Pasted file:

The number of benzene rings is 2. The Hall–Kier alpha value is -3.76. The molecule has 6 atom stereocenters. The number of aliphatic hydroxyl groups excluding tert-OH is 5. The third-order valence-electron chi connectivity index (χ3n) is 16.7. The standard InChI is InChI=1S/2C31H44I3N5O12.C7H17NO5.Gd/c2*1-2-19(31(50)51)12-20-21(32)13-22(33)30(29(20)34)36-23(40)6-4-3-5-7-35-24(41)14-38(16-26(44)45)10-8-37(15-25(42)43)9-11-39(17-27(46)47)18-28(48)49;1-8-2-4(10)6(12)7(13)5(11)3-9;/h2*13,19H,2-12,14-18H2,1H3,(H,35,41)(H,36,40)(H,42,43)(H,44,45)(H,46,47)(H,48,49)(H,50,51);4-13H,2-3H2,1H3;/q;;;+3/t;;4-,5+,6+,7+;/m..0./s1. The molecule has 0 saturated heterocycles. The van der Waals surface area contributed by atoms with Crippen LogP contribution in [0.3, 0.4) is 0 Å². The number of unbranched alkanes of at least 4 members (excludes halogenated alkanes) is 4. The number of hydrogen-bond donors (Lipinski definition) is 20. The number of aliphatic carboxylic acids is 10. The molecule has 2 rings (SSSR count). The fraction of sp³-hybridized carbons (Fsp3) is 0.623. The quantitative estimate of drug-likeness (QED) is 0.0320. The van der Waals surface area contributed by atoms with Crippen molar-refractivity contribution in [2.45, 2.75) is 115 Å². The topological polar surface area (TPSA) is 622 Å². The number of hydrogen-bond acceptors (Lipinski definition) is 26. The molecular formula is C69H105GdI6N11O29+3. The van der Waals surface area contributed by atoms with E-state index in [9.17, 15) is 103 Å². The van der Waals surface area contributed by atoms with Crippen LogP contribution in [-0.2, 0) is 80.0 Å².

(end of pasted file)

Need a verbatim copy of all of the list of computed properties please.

The number of benzene rings is 2. The Hall–Kier alpha value is -3.76. The molecule has 6 atom stereocenters. The number of aliphatic hydroxyl groups excluding tert-OH is 5. The third-order valence-electron chi connectivity index (χ3n) is 16.7. The standard InChI is InChI=1S/2C31H44I3N5O12.C7H17NO5.Gd/c2*1-2-19(31(50)51)12-20-21(32)13-22(33)30(29(20)34)36-23(40)6-4-3-5-7-35-24(41)14-38(16-26(44)45)10-8-37(15-25(42)43)9-11-39(17-27(46)47)18-28(48)49;1-8-2-4(10)6(12)7(13)5(11)3-9;/h2*13,19H,2-12,14-18H2,1H3,(H,35,41)(H,36,40)(H,42,43)(H,44,45)(H,46,47)(H,48,49)(H,50,51);4-13H,2-3H2,1H3;/q;;;+3/t;;4-,5+,6+,7+;/m..0./s1. The molecule has 0 saturated heterocycles. The van der Waals surface area contributed by atoms with Crippen LogP contribution in [0.3, 0.4) is 0 Å². The number of unbranched alkanes of at least 4 members (excludes halogenated alkanes) is 4. The number of hydrogen-bond donors (Lipinski definition) is 20. The number of aliphatic carboxylic acids is 10. The molecule has 2 rings (SSSR count). The fraction of sp³-hybridized carbons (Fsp3) is 0.623. The quantitative estimate of drug-likeness (QED) is 0.0320. The van der Waals surface area contributed by atoms with Crippen molar-refractivity contribution in [2.45, 2.75) is 115 Å². The topological polar surface area (TPSA) is 622 Å². The number of hydrogen-bond acceptors (Lipinski definition) is 26. The molecular formula is C69H105GdI6N11O29+3. The van der Waals surface area contributed by atoms with E-state index in [9.17, 15) is 103 Å². The van der Waals surface area contributed by atoms with Crippen LogP contribution in [-0.2, 0) is 80.0 Å².